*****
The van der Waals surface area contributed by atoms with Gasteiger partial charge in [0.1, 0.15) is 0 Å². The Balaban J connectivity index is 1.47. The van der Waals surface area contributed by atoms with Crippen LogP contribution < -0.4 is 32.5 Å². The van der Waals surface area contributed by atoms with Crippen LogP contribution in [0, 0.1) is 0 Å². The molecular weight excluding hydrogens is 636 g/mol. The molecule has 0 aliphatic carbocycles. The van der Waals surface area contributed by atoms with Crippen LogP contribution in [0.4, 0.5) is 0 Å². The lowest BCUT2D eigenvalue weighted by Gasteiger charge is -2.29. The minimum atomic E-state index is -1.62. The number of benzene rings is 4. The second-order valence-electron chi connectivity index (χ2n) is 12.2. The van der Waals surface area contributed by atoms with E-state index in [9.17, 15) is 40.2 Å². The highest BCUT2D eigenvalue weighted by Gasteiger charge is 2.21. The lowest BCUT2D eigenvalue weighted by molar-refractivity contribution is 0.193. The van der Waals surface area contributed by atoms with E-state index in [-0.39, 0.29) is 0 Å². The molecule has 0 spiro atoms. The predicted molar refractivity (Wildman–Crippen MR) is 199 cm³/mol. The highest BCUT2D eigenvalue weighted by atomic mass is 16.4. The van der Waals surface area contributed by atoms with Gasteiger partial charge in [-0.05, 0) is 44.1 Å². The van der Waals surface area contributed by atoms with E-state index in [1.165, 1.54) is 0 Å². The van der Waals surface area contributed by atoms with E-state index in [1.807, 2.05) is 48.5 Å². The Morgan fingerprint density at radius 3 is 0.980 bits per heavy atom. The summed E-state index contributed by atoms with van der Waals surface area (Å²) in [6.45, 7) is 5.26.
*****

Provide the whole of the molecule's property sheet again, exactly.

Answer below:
The van der Waals surface area contributed by atoms with Gasteiger partial charge in [0.1, 0.15) is 0 Å². The Balaban J connectivity index is 1.47. The van der Waals surface area contributed by atoms with Crippen LogP contribution < -0.4 is 32.5 Å². The van der Waals surface area contributed by atoms with Crippen LogP contribution in [0, 0.1) is 0 Å². The molecular weight excluding hydrogens is 636 g/mol. The molecule has 0 aliphatic carbocycles. The van der Waals surface area contributed by atoms with Crippen LogP contribution in [0.4, 0.5) is 0 Å². The lowest BCUT2D eigenvalue weighted by Gasteiger charge is -2.29. The minimum atomic E-state index is -1.62. The number of benzene rings is 4. The second-order valence-electron chi connectivity index (χ2n) is 12.2. The van der Waals surface area contributed by atoms with E-state index in [9.17, 15) is 40.2 Å². The highest BCUT2D eigenvalue weighted by Gasteiger charge is 2.21. The lowest BCUT2D eigenvalue weighted by molar-refractivity contribution is 0.193. The van der Waals surface area contributed by atoms with E-state index in [-0.39, 0.29) is 0 Å². The molecule has 0 spiro atoms. The predicted molar refractivity (Wildman–Crippen MR) is 199 cm³/mol. The highest BCUT2D eigenvalue weighted by atomic mass is 16.4. The van der Waals surface area contributed by atoms with Gasteiger partial charge in [-0.05, 0) is 44.1 Å². The van der Waals surface area contributed by atoms with E-state index in [1.165, 1.54) is 0 Å². The van der Waals surface area contributed by atoms with E-state index in [1.807, 2.05) is 48.5 Å². The Morgan fingerprint density at radius 3 is 0.980 bits per heavy atom. The summed E-state index contributed by atoms with van der Waals surface area (Å²) in [6.45, 7) is 5.26.